Hush is a horror/thriller from the same director that gave us Netflix Oculus. Hush is movie revolving around a young author named Maddie Young.
The major plot point in this film is that Maddie is mute and living alone in house in the woods while she works on her latest novel.
Paul’s Hush Movie Review
The killer finds out about Maddie’s condition while carrying out another gruesome attack and subsequent murder on Maddie’s next door neighbor.
If that wasn’t terrifying enough, it actually ended up happening right against Maddie’s front door. This ultimately leads to a survival plot with Maddie having to try to outsmart this brutal killer.
One thing I think this movie did really well was show the audience the use of technology. We have all seen the movie where people just happen to “lose a phone” in the most inopportune time, or the battery dies, but this movie embraces technology. There’s always a chance that the inclusion of technology could hinder or thwart the plot line, but the writers really dealt with this well. The plans throughout the film are thought out and believable.
Maddie’s character was somewhat surprising; for one, we never see the ending of her book. Her writers block follows her, like a looming, clingy shadow throughout the entirety of the movie. She suffers from a crippling lack of imagination, and in turn, cannot outwit the killer, which was quite frankly disappointing.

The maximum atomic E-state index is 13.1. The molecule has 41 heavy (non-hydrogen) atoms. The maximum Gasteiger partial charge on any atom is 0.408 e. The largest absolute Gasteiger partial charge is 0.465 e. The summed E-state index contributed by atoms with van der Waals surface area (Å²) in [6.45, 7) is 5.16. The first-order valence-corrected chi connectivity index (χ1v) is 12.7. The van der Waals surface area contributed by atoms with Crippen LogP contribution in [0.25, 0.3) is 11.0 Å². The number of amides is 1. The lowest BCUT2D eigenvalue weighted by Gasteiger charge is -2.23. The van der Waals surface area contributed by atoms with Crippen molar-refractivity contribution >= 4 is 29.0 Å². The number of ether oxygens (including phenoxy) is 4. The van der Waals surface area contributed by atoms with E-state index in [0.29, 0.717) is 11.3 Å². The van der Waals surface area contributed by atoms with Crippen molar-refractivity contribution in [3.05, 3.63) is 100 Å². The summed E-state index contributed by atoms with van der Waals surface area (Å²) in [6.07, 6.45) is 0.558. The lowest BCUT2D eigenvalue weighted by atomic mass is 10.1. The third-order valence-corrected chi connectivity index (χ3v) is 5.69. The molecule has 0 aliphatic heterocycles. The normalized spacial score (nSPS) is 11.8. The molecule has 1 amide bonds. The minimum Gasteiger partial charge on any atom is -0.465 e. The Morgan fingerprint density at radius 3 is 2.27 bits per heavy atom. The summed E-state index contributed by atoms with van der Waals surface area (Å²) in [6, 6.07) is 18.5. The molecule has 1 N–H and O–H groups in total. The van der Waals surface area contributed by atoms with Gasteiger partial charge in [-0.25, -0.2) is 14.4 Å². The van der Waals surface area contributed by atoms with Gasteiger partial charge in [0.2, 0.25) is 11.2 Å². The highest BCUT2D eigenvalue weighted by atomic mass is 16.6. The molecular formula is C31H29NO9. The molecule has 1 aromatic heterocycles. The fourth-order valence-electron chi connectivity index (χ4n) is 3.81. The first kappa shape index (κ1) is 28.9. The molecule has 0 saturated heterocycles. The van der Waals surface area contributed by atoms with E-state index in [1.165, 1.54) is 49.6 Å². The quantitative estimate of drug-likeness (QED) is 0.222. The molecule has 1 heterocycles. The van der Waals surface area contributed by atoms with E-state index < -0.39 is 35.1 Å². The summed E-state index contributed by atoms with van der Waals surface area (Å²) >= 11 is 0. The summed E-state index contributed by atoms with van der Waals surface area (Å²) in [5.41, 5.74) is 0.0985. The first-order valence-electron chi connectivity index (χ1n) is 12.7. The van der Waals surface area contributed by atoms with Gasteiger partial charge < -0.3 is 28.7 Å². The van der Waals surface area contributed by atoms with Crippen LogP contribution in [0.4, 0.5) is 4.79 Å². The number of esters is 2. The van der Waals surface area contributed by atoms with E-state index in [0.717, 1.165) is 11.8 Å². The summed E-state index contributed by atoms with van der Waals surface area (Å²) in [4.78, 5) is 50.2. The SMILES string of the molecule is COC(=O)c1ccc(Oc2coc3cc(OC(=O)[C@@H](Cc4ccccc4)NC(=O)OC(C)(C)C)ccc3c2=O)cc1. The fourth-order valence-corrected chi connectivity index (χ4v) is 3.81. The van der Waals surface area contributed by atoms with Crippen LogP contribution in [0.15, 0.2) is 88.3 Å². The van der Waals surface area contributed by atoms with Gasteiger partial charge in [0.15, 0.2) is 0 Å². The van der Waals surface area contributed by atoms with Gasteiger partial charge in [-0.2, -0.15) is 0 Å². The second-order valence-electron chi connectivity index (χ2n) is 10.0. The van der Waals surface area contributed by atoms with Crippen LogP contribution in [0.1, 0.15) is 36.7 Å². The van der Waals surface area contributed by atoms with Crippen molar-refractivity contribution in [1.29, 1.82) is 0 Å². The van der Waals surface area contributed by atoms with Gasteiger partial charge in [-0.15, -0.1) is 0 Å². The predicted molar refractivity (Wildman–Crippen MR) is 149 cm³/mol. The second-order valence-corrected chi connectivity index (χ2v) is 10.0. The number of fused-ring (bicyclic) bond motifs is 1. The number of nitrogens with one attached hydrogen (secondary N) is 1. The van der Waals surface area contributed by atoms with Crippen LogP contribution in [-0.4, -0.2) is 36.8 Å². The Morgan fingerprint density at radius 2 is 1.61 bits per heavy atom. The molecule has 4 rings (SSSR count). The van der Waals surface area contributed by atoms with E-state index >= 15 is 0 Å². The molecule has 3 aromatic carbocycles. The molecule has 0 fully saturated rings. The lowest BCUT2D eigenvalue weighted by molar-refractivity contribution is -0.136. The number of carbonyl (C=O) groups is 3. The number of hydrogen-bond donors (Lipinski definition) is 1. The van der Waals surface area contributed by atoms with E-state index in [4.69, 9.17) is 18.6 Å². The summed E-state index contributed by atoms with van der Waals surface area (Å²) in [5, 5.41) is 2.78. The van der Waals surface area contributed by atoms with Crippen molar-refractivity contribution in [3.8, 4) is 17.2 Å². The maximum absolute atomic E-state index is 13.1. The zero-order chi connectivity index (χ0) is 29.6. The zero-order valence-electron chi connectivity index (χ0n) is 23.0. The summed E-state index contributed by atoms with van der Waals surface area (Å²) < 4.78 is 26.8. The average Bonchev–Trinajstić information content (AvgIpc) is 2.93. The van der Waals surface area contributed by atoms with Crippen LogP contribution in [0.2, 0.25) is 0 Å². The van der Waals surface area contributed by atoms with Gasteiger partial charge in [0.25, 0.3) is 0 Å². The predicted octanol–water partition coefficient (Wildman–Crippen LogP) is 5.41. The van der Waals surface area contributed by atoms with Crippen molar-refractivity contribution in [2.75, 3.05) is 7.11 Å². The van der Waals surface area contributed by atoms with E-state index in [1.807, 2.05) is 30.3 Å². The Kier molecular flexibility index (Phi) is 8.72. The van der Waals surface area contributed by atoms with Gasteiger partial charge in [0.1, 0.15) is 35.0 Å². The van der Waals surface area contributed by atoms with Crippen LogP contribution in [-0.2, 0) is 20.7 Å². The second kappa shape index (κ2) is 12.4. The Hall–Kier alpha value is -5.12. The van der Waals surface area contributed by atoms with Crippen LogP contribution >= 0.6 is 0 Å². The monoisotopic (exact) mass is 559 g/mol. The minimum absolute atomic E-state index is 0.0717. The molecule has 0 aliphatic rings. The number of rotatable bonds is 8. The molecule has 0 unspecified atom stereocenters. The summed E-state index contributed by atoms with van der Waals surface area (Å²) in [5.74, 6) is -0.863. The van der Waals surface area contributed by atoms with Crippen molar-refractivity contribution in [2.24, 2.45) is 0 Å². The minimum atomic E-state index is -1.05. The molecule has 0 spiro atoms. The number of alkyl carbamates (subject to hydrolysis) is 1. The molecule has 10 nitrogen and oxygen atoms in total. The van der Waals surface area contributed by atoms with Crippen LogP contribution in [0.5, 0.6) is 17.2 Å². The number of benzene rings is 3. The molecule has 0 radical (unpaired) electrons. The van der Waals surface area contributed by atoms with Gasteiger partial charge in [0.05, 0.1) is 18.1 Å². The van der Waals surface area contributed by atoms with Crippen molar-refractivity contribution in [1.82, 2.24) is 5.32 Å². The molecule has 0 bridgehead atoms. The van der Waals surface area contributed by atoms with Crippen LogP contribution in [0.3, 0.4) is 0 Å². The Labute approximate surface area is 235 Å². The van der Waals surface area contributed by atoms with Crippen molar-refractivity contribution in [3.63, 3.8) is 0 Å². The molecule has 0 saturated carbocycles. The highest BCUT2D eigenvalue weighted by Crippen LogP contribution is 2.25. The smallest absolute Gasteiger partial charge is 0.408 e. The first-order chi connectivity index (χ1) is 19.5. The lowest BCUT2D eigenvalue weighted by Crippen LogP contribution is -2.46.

Even Kevin McAllister of Home Alone fame would have come up with better battle plans than this published author. I was under the impression that in order to create story, you had to have the capacity to imagine much more easily. She just simply didn’t do enough to try to protect herself.
There was some very obvious foreshadowing at the beginning of the film (I’m referring to the fire alarm), and really this was the only interesting attack. The car alarm idea and the wasp spray were not bad, but they were not excellent either. Come on Maddie, stick a lighter in front of that aerosol and spread some weapons around the house.
Use that writer’s imagination.
Overall, I found this movie pretty plain. Using a mute main character gives the film some interesting elements but ultimately the plot was going to go one of two ways: either the victim was going to die, or the assailant was going to die.
We all know which one of those outcomes is most likely in a film like this (RIP, assailants of film history).
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